Buck Showalter is ranked 24th on the all-time win list for managers. He has led three different teams to the postseason and is a three-time winner of the Manager of the Year award. Plus, he never won a World Series, and he knows what the expectations will be for a New York Mets team that hasn’t made the playoffs since 2016, but has spent a lot of money this offseason and currently has the highest roster in the league. Big leagues.
“The job description here is not to be competitive or try to win more games than you lose. It’s to be the last team standing,” Showalter said Tuesday when he was officially introduced as the new manager of the Mets. “And not just once.”
Only Dusty Baker and Gene Mauch have won more games without winning a World Series than Showalter, who began his coaching career with the New York Yankees in 1992, when he was 36 years old. He is now 65 years old. The Mets finished a disappointing 77-85 record in 2021 after leading the NL East in early August and signed to Max scherzer, Starling mars, Eduardo Escobar Y Mark Canha in free agency to build hopes for the World Series in 2022.
“It’s not something that’s going to define my life, but I can tell you this, now it wakes me up every day,” Showalter said of winning a World Series. He emphasized that he knows it sounds selfish and that the goal is to make everyone in the Mets organization successful and impact the lives around them. But he knows that the final task is to win. That’s the assignment from owner Steve Cohen, team president Sandy Alderson, and general manager Billy Eppler.
Showalter last managed the Baltimore Orioles in 2018 and while he’s been on the game as a television commentator, he also knows that the game has changed a lot in just a few short years, with more analysis, more numbers, and new strategies.
“If someone thinks I’m going to go back to the hotel or the house and they think maybe they beat us because someone else had better information or used analytics better than us, then you don’t know me very well,” Showalter said.
He told the story of coaching in the Florida State League and that his wife Angela kept track of where batters hit the ball.
“We used to change players based on six at-bats, now we do it at 600. I still have those rosters,” he laughed.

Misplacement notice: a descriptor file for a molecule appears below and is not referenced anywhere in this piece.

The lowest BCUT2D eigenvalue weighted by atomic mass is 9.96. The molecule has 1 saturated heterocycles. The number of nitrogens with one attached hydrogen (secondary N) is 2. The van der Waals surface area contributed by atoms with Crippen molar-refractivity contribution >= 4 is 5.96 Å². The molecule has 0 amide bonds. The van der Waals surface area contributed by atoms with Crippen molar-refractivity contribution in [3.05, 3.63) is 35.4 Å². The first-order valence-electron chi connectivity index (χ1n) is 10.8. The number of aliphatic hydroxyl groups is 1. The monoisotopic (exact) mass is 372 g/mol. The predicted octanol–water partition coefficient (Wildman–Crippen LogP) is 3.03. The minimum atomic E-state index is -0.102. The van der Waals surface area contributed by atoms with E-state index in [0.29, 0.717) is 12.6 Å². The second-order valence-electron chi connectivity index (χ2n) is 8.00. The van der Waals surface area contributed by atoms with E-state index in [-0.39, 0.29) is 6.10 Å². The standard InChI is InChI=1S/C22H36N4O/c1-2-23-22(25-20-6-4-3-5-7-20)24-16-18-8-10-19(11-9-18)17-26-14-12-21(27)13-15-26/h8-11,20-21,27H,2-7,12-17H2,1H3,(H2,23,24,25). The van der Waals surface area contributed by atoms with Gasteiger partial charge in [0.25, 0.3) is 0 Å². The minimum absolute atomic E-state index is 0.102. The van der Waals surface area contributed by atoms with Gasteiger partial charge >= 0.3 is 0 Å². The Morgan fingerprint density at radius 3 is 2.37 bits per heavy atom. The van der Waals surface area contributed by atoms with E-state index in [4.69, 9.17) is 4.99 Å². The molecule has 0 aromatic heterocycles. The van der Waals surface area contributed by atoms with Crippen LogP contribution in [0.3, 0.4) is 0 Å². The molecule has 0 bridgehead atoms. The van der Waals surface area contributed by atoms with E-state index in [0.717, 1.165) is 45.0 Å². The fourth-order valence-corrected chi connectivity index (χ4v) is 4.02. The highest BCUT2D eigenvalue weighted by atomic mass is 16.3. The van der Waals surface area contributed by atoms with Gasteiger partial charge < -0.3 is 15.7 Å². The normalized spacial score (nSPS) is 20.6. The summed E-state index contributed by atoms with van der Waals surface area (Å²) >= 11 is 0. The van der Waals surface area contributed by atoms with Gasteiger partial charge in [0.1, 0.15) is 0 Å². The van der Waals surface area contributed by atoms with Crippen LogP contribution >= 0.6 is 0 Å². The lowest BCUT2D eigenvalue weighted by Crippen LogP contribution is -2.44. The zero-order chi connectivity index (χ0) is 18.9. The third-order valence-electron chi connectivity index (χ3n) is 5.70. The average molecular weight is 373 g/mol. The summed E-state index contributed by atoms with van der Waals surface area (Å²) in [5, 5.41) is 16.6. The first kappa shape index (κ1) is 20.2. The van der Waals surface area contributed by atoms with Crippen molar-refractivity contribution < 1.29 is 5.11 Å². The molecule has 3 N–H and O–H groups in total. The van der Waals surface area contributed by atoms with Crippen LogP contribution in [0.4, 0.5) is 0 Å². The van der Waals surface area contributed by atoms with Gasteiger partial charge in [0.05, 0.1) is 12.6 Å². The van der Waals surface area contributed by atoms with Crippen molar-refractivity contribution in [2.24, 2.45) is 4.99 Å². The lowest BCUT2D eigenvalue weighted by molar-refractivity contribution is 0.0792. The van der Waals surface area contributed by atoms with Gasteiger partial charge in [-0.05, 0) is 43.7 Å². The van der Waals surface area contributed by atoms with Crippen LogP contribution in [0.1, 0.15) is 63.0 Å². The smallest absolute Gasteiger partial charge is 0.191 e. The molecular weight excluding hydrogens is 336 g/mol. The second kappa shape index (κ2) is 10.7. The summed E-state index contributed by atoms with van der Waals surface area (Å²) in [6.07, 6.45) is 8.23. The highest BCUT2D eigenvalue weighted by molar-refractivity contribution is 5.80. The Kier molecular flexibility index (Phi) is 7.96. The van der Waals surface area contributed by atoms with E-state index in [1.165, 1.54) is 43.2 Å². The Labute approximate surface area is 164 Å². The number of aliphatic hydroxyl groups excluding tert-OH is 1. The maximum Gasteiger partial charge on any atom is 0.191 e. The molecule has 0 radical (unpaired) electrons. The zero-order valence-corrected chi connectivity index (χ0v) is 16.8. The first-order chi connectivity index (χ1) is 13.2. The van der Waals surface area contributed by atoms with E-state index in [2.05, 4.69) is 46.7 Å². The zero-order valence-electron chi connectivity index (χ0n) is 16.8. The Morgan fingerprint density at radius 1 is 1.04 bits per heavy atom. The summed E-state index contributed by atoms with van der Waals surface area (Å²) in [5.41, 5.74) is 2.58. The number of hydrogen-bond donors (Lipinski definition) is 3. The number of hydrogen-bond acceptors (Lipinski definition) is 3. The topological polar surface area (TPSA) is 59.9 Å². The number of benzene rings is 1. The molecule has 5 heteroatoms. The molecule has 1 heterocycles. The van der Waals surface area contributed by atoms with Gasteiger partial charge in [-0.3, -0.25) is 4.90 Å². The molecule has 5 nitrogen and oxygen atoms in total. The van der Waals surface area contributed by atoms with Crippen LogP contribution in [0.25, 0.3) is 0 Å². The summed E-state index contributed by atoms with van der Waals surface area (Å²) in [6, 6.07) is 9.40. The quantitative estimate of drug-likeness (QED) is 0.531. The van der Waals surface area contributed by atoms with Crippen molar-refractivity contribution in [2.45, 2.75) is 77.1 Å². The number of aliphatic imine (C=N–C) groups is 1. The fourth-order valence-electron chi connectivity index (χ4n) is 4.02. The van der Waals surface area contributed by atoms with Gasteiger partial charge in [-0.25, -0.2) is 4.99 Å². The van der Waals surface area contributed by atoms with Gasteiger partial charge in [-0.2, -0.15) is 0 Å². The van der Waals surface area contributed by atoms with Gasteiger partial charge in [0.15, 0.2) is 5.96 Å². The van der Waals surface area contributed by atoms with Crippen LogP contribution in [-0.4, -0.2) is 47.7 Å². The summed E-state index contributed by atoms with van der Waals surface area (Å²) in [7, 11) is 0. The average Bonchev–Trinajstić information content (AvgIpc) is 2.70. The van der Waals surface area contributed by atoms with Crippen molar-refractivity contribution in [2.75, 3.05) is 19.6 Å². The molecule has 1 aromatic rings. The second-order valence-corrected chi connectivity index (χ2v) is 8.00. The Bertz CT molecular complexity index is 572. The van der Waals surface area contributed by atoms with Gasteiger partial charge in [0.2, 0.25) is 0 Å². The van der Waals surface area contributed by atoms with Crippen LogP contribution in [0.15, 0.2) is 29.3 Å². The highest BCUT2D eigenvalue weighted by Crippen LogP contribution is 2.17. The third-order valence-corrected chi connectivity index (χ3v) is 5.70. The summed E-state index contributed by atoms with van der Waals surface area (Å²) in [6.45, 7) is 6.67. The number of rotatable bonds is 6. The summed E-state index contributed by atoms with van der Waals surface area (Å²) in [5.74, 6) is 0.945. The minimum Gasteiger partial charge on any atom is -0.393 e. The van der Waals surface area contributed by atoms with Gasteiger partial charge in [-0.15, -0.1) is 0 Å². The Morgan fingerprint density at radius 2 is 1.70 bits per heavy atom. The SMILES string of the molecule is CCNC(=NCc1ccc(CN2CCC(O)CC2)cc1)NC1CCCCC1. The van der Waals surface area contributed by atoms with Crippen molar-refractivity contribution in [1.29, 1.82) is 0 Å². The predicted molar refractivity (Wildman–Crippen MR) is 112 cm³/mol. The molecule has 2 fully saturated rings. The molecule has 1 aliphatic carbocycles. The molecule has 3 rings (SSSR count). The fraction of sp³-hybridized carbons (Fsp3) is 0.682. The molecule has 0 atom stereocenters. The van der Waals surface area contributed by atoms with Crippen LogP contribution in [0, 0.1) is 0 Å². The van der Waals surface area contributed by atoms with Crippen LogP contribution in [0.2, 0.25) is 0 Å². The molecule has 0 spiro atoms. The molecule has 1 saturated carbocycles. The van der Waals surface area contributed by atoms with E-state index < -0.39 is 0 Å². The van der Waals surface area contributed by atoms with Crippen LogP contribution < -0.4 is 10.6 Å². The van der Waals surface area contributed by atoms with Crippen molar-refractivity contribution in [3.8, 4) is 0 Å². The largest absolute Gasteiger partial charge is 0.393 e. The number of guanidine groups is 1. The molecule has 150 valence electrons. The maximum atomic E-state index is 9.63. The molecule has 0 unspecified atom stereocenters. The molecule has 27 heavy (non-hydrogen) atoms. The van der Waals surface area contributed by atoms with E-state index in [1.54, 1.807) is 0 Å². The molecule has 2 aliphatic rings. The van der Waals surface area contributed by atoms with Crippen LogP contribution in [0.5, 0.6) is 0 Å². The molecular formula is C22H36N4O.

In fact, both Alderson and Eppler emphasized that while Showalter’s experience was key, the Mets’ two previous managers, Mickey Callaway and Luis Rojas, had no major league managerial experience, let alone managerial experience in New York, his other traits were also important.
“You don’t last as long as Buck, and you don’t stay as interested in a person who has been out of the game for three years if that person has not adapted, if that person has not been curious, if that person has not been able to evolve with the game. itself, “Alderson said.
Eppler spoke to a wide range of people in the hiring process, speaking with former players, coaches and general managers related to the final candidates. However, he did not speak to any active players as contact between teams and players is prohibited with the lockout. In other words, he did not speak to Scherzer, although reports emerged in early December that Scherzer made it known that he preferred Showalter get the job.
“It was Buck’s ability to connect with a wide range of people, his drive to compete, his curiosity combined with his experience and his general adaptability that led us to make him manager of the New York Mets,” said Eppler.
Showalter, displaying a knack for playing alongside the New York media that Callaway and Rojas lacked, even joked that his age shouldn’t be a problem connecting with players.
“I will know what music they are listening to. You may be surprised by some of the songs that I will hum in the locker room,” he said.
He said he reached out to other active veteran Baker managers Tony La Russa and Joe Maddon.
“I wanted to hear what they think about what to expect, what could be different,” he said. “It’s not like I’ve been out for 10 years. I’ve been quite connected through TV. But I’m really looking forward to seeing it. I think you have to do certain things the same way.”
Showalter becomes the fifth manager to have led both the Yankees and the Mets, joining Casey Stengel, Yogi Berra, Dallas Green and Joe Torre.
“The Mets are very valuable to the fans,” he said. “They are precious to me. It is a great job to maintain what we have ahead of us. It will be a priority from day one to launch a product that people can be proud of.”
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Showalter joins Mets with World Series goal